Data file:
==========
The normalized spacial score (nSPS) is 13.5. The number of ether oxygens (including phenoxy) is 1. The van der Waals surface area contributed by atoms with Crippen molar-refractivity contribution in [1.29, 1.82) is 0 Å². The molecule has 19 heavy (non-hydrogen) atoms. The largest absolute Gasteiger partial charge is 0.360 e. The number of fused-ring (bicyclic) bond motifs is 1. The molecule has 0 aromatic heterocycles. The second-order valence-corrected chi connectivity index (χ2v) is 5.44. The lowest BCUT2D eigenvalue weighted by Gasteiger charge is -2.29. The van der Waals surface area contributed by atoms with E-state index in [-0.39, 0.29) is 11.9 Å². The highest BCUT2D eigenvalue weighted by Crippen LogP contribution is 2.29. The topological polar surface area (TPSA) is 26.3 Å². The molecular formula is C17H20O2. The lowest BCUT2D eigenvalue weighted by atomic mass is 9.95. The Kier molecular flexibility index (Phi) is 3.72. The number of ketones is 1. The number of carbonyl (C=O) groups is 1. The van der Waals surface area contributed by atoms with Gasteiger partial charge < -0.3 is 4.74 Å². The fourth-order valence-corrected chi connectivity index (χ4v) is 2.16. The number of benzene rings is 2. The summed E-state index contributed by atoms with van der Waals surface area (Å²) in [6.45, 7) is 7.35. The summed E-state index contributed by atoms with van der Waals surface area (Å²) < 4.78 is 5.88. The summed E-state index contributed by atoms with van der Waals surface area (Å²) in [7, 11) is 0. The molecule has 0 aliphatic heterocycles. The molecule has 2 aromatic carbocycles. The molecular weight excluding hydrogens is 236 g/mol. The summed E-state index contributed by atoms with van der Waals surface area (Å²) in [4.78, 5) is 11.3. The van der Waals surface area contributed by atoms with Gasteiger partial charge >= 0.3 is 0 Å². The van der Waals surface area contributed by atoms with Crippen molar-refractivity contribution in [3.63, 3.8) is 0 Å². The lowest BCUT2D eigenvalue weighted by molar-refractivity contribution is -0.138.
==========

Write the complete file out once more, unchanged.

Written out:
The normalized spacial score (nSPS) is 13.5. The number of ether oxygens (including phenoxy) is 1. The van der Waals surface area contributed by atoms with Crippen molar-refractivity contribution in [1.29, 1.82) is 0 Å². The molecule has 19 heavy (non-hydrogen) atoms. The largest absolute Gasteiger partial charge is 0.360 e. The number of fused-ring (bicyclic) bond motifs is 1. The molecule has 0 aromatic heterocycles. The second-order valence-corrected chi connectivity index (χ2v) is 5.44. The lowest BCUT2D eigenvalue weighted by Gasteiger charge is -2.29. The van der Waals surface area contributed by atoms with E-state index in [-0.39, 0.29) is 11.9 Å². The highest BCUT2D eigenvalue weighted by Crippen LogP contribution is 2.29. The topological polar surface area (TPSA) is 26.3 Å². The molecular formula is C17H20O2. The lowest BCUT2D eigenvalue weighted by atomic mass is 9.95. The Kier molecular flexibility index (Phi) is 3.72. The number of ketones is 1. The number of carbonyl (C=O) groups is 1. The van der Waals surface area contributed by atoms with Gasteiger partial charge < -0.3 is 4.74 Å². The fourth-order valence-corrected chi connectivity index (χ4v) is 2.16. The number of benzene rings is 2. The summed E-state index contributed by atoms with van der Waals surface area (Å²) in [6.45, 7) is 7.35. The summed E-state index contributed by atoms with van der Waals surface area (Å²) < 4.78 is 5.88. The summed E-state index contributed by atoms with van der Waals surface area (Å²) in [7, 11) is 0. The molecule has 0 aliphatic heterocycles. The molecule has 2 aromatic carbocycles. The molecular weight excluding hydrogens is 236 g/mol. The summed E-state index contributed by atoms with van der Waals surface area (Å²) in [4.78, 5) is 11.3. The van der Waals surface area contributed by atoms with Gasteiger partial charge >= 0.3 is 0 Å². The van der Waals surface area contributed by atoms with Crippen molar-refractivity contribution in [3.63, 3.8) is 0 Å². The lowest BCUT2D eigenvalue weighted by molar-refractivity contribution is -0.138.